Exposure to weight-stigmatizing stimuli was associated with greater cortisol reactivity among lean and overweight women. These ﬁndings highlight the potentially harmful physiological consequences of exposure to weight stigma.
It doesn’t require being fat to have this kind of reaction, by the way. Both the lean and overweight women “were equally likely to report that they would rather not see obese individuals depicted in a stigmatizing manner in the media.”
What’s cortisol? Some highlights from Wikipedia:
Cortisol, known more formally as hydrocortisone is a steroid hormone [...] released in response to stress and a low level of blood glucocorticoids. Its primary functions are to increase blood sugar through gluconeogenesis; suppress the immune system; and aid in fat, protein and carbohydrate metabolism. [...] Cortisol counteracts insulin, contributes to hyperglycemia-causing hepaticgluconeogenesis and inhibits the peripheral utilization of glucose (insulin resistance). [...] Cortisol can weaken the activity of the immune system.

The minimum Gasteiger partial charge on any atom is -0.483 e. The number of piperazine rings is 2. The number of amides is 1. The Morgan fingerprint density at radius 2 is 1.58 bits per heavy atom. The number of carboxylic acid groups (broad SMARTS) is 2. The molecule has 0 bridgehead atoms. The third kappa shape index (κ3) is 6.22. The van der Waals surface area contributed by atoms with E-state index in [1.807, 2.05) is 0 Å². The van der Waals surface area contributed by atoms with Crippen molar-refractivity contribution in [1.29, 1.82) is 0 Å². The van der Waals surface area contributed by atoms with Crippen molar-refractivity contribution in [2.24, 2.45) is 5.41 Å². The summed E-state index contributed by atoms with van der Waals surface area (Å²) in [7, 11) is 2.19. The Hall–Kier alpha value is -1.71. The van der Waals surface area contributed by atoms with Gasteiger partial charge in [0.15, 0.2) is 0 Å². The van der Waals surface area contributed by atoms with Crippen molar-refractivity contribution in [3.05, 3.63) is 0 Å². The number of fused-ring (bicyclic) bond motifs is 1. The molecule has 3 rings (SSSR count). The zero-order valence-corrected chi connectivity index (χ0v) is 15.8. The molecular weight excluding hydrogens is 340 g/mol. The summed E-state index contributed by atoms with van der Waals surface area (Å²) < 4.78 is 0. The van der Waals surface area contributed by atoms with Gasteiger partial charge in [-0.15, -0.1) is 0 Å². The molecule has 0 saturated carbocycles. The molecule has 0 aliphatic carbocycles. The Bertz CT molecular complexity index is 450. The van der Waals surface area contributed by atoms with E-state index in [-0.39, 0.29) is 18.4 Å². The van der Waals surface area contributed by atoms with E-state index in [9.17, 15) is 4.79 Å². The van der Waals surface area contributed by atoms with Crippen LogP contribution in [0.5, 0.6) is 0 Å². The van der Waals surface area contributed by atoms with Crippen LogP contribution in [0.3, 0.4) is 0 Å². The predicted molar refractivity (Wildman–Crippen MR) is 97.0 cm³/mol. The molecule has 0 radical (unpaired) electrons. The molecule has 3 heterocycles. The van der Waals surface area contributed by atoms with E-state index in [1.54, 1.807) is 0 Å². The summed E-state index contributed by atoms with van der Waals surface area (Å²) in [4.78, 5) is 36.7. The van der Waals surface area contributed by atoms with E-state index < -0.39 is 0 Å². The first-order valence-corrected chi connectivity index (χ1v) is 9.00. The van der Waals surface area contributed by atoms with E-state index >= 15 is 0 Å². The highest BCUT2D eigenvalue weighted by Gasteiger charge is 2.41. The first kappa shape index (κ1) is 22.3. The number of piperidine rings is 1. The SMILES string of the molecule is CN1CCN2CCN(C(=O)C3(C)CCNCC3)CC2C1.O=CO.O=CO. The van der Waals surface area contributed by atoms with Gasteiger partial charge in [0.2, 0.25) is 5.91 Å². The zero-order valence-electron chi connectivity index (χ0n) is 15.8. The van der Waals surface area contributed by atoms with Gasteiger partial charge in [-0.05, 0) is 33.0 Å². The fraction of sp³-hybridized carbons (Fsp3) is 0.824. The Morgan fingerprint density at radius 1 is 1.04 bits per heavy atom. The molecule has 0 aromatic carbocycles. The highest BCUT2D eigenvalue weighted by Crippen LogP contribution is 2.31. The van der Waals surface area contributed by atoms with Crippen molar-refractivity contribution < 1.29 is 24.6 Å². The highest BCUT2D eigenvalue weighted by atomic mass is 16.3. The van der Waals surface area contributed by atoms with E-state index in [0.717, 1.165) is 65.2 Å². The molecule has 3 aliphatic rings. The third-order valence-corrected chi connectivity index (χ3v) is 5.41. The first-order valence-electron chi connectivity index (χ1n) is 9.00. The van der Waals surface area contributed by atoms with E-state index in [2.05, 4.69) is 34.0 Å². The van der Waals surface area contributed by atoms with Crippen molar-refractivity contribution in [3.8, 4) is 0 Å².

Being fat (“excess weight”) is considered a cause of insulin resistance. And it appears that weight stigma increases cortisol … which increases insulin resistance. Which is the chicken? Which is the egg?
This isn’t necessarily new. Weight stigma has been tied to weight gain before. What this study highlights is one mechanism. There may be others. We know that fat bias prevents fat people from getting jobs, from getting raises, and from getting proper healthcare treatment. Fat people are also often paid less and harassed more than similar-qualified people who are thin. None of this improves health.